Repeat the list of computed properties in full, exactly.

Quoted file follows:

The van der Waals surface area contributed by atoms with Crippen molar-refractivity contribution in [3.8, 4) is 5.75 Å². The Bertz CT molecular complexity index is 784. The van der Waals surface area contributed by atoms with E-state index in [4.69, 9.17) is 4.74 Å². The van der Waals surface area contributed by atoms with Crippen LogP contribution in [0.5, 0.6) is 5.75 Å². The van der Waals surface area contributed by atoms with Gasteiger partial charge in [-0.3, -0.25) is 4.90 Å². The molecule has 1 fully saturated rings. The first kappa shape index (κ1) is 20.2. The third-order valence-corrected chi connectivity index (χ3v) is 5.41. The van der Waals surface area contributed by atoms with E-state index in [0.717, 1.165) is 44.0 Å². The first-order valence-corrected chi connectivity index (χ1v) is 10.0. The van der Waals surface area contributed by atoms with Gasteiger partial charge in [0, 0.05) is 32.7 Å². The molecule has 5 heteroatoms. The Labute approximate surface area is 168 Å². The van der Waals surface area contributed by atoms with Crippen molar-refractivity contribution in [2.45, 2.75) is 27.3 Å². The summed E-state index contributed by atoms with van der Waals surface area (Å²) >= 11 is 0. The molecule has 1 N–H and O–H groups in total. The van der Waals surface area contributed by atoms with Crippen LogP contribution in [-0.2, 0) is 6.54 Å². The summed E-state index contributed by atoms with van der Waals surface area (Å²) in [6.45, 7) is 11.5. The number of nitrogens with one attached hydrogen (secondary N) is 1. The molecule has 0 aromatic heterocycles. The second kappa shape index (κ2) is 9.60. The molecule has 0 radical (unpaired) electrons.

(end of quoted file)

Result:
The van der Waals surface area contributed by atoms with Crippen molar-refractivity contribution in [3.8, 4) is 5.75 Å². The Bertz CT molecular complexity index is 784. The van der Waals surface area contributed by atoms with E-state index in [4.69, 9.17) is 4.74 Å². The van der Waals surface area contributed by atoms with Crippen LogP contribution in [0.5, 0.6) is 5.75 Å². The van der Waals surface area contributed by atoms with Gasteiger partial charge in [-0.3, -0.25) is 4.90 Å². The molecule has 1 fully saturated rings. The first kappa shape index (κ1) is 20.2. The third-order valence-corrected chi connectivity index (χ3v) is 5.41. The van der Waals surface area contributed by atoms with E-state index in [0.717, 1.165) is 44.0 Å². The first-order valence-corrected chi connectivity index (χ1v) is 10.0. The van der Waals surface area contributed by atoms with Gasteiger partial charge in [0, 0.05) is 32.7 Å². The molecule has 5 heteroatoms. The Labute approximate surface area is 168 Å². The van der Waals surface area contributed by atoms with Crippen molar-refractivity contribution in [2.45, 2.75) is 27.3 Å². The summed E-state index contributed by atoms with van der Waals surface area (Å²) >= 11 is 0. The molecule has 1 N–H and O–H groups in total. The van der Waals surface area contributed by atoms with Crippen LogP contribution in [-0.2, 0) is 6.54 Å². The summed E-state index contributed by atoms with van der Waals surface area (Å²) in [6.45, 7) is 11.5. The number of nitrogens with one attached hydrogen (secondary N) is 1. The molecule has 0 aromatic heterocycles. The second kappa shape index (κ2) is 9.60. The molecule has 0 radical (unpaired) electrons.